Veoh: Is continuous monitoring really the law? –updated
We’re going to take a look at this opinion much more closely, but the Veoh decision came down–wrongly and weirdly. Unlike the Viacom case, both the Io claim and the UMG claim did not involve the extensive DMCA notices sent by Viacom. I would think–and I think it’s worth thinking about some more–that would make a huge difference.
I have written at some length over the years about what I called Google’s “notice and shakedown” policy, a pejorative term I borrowed from my friend Rick Carnes. When reading Mary Beth Peters excellent testimony regarding the ominous implications (and possibly unconstitutional underpinnings) of the Google Books “de facto compulsory license”, I suddenly realized that was the description that we were looking for to describe “notice and shakedown”.
Register Peters told the Congress that “we will explain why allowing Google to continue to scan millions of books into the future, on a rolling schedule with no deadline, is tantamount to creating a private compulsory license through the judiciary. This is not to say that a compulsory license or collective license for book digitization projects may or may not be an interesting idea. Rather, our point is that such decisions are the domain of Congress and must be weighed openly and deliberately, and with a clear sense of both the beneficiaries and the public objective.”
One could easily say that the Lenz, and Veoh I and Veoh II cases were also creating a private compulsory license through the judiciary.
Veoh was handed a court ruling last year (Io Group v. Veoh Networks, Inc., No. 06-03926 (N.D. Cal. Aug. 27, 2008) when a federal magistrate in Silicon Valley ruled that the technology company was entitled to protection under the “safe harbor” sections of the Copyright Act from claims of copyright infringement brought by creators. The safe harbor protects an online service provider if the provider doesn’t know or should have known that infringement is occurring, and that it take steps to prevent repeat infringers from using the service.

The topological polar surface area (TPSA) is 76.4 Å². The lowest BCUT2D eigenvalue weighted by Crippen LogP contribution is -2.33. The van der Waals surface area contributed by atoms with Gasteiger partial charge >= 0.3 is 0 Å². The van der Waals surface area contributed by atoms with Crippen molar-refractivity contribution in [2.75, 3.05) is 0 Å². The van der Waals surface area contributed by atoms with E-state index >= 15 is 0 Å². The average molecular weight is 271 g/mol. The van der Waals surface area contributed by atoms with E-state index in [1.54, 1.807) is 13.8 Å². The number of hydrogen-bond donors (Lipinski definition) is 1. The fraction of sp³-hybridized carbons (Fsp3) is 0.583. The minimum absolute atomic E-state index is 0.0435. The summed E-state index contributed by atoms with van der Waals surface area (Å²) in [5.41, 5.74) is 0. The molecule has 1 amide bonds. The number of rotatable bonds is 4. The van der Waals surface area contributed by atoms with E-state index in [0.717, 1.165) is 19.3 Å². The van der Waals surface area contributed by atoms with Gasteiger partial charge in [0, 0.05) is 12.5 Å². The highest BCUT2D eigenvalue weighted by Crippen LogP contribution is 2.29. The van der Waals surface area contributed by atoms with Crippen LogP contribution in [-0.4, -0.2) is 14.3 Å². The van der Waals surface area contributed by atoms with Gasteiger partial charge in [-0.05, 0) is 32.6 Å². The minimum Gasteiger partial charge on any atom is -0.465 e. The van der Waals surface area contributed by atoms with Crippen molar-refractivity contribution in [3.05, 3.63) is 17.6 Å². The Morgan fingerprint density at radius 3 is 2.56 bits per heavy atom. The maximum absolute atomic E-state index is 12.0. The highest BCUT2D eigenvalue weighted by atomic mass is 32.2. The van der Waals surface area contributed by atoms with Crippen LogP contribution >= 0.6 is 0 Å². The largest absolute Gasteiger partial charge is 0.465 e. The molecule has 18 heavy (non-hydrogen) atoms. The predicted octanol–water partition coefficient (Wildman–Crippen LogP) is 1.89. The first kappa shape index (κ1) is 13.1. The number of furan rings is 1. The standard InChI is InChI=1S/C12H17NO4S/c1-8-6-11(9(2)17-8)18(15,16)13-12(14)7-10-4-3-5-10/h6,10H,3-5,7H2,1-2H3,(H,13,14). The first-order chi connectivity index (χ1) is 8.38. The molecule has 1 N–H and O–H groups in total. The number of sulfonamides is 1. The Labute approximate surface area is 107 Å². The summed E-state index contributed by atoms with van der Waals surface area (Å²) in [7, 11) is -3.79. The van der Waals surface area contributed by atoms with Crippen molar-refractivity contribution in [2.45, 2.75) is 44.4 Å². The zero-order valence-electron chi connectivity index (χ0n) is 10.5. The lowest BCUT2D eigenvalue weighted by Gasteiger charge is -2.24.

According to some interpretations of this new law, copyright owners—from multinational corporations to independent songwriters–are required to stand at the ready on a 24/7 basis to police the Internet and identify unauthorized uses of their copyrights. Copyright owners are then required to notify these services of infringements.
One policy question in the Veoh case is who is in a better position to stop online infringement—the online service provider who is operating the service with millions in venture capital financing and access to the public financial markets, or an independent songwriter or a film studio. Should an online service provider be permitted to put their “head in the sand” and permit film clips or music videos to be uploaded because the service has not been notified about a particular digital file among millions of files, even though the service has been notified of infringement of the copyrighted work in the file.
For example, if I wrote a song called “I Love You” that was in a music video and we notified Veoh that the company was not authorized to permit any copies of that work to be uploaded to or downloaded from their system, should we also have to identify every single digital file that contained a copy of that digital work? The Veoh decision says that we—and not Veoh–would have to find each infringing copy among the hundreds of thousands, if not millions, of video clips on Veoh.
The judge’s order in the Io case permits Veoh to avoid having to screen uploaded content for infringing materials because Veoh’s software is designed—by Veoh–to make the uploading process “automated”. This obviously begs the question of whether Veoh has responsibility for putting in place a system that it apparently cannot control. Similar arguments have been made for post-Napster p2ps that use a distributed network designed to avoid a centralized location where responsibility for infringement could be clearly placed on the service provider.
The Io court tells songwriters that they must spend thousands of dollars that they can ill afford to spend trying to track down each infringing copy of their work on Veoh—even if Veoh knows that the songwriter has not authorized any use of their works on Veoh. This seems an extraordinarily harsh and one-sided result.
It is a far cry from the win-win relationships that have produced sustainable innovation for both technology companies and creators from companies like iTunes and Hulu.
While the Io judge claims to be furthering the intent of Congress in passing the notice and takedown rules, it seems hardly likely that Congress ever envisioned an industry based on what is essentially a copyright hack. I find it very hard to believe that a statute that was designed to stop free riding was imagined by Congress to itself become a negative externality. The Io ruling places companies that refuse or fail to obtain licenses at a competitive advantage to companies such as iTunes, Hulu and others that obtain permission before they permit content on their services. The same could easily be said of Pandora–another one of the good guys–in a slightly different context as the company relies on the statutory webcasting license.
It also legitimizes the “catch me if you can” business model of online companies that intentionally avoid licensing. This is not the way forward for legitimate companies to come together with sustainable innovation in the digital society.
As noted previously on MTP, it seems hard to believe that it was the intent of Congress that a company receiving 1 million notices should be able to continue to operate under a de facto compulsory license. While neither Io or UMG sent the statutory notices, plenty of people do.